Next step was was of course to open the motor... which I tried to do without causing major damages, by compressing the head sides and pushing the rear part sideways, this way trying to avoid to cut the 4 latches. Unlike what I've experienced with the M-motors in the past, this one was not glued but I ended damaging the latches anyways.

The images below show the inner parts and we can take several conclusions from them.
  • The L-motor uses an electrical motor with the same form factor of one used in the M-motor, but a bit larger (not a surprise of course, given the extra power).
  • As anticipated it uses exactly the same planetary gear reduction with two stages (Rt=43, St=11, 24:1 total reduction) as the M-motor (read this former TBs post, for a more comprehensive explanation on PF planetary reductions). Most of the planetary reduction elements are virtually the same although they have a slightly different finish and show different LEGO element numbers.
  • The natural elements have not been friendly with this motor... It is definitely not watertight and exhibits already some signs of corrosion.
  • Even some fine grains of sand can be found in several parts inside the encapsulation...
Definitely we all should take serious the LEGO recommendation on this not being a toy to be played outdoors! And even more on sandy and wet environments, of course...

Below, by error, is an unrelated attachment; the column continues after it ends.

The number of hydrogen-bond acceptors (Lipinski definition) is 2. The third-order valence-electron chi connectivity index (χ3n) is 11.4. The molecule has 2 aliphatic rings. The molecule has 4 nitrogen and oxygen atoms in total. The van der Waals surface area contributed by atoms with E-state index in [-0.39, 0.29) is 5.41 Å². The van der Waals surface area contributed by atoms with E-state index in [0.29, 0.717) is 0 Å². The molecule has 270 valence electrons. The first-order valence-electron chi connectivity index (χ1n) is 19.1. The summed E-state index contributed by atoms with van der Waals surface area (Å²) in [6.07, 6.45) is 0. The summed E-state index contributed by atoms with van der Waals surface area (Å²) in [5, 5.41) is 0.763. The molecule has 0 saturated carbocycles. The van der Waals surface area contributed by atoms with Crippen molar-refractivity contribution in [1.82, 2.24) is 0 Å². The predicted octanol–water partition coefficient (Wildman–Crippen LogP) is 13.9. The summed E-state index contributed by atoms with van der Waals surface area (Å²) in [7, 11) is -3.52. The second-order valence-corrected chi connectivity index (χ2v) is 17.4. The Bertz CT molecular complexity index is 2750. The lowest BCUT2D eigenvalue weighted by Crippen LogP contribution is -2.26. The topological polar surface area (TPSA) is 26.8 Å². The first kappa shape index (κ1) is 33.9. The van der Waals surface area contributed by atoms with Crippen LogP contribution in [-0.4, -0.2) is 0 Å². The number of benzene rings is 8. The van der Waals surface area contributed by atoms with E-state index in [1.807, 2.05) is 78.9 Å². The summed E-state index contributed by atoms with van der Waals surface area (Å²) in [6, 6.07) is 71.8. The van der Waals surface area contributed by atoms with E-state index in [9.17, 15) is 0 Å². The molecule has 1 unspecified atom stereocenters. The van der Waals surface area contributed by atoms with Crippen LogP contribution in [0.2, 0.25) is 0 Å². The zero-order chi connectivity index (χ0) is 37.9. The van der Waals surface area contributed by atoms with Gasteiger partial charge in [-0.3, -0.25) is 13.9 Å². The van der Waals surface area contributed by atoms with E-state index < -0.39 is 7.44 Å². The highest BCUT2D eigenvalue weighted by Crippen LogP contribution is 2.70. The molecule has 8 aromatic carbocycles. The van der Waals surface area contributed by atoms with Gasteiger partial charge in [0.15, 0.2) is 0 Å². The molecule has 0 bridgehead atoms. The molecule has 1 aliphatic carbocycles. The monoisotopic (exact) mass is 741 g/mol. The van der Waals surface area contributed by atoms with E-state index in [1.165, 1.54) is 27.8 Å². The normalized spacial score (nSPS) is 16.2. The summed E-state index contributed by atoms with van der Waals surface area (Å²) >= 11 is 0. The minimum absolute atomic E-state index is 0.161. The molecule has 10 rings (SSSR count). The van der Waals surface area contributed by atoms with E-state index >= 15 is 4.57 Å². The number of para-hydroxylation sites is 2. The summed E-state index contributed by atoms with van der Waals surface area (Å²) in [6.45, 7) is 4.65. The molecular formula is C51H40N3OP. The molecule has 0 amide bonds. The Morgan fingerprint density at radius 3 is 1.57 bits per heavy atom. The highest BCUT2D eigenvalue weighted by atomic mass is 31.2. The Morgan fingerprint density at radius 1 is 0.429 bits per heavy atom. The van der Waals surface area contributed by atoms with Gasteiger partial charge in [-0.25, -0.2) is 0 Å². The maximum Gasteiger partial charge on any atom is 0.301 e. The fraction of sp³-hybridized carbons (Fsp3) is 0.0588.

From the picture bellow we can also observe how identical the inner reduction stages from M and L motors are.

Planetary gear reduction stages from M (top row) and L (bottom row) PF motors.

PF SV-Motor

The PF Servo motor as a less conventional form factor, which is something natural if we think about servos. It fits into a 5x3x7 modules space and also offers a versatile set of connectivity possibilities with its multiple pinhole connections (also 14 pinholes in total, the same as in the new PF L-motor besides the different distribution and geometry of the encapsulation). The output is present in the lower protruding part which has the particularity to allow the connection of two shafts in the same hub. One to the front side and another one to the rear. Although they are not independent, naturally.

There was no other way to open this motor then cutting the four latches in the sides with a X-Acto knife. Although the casing parts were also not glued in this motor and then they were easy to open.
When opening the casing, one can immediately see several gears which makes it look like other hobby servos at the first sight. Although I’ve never seen a planetary reduction in any of those. This is to say the PF Servo has also a two stage planetary gear reduction attached in front of its internal electrical motor. It has the same overall 24:1 reduction ratio (although in a smaller set) which should only influence how fast the motor switches between the servo positions.
Interestingly some of the internal gear axes are metallic. Probably due to the forces involved close to the output.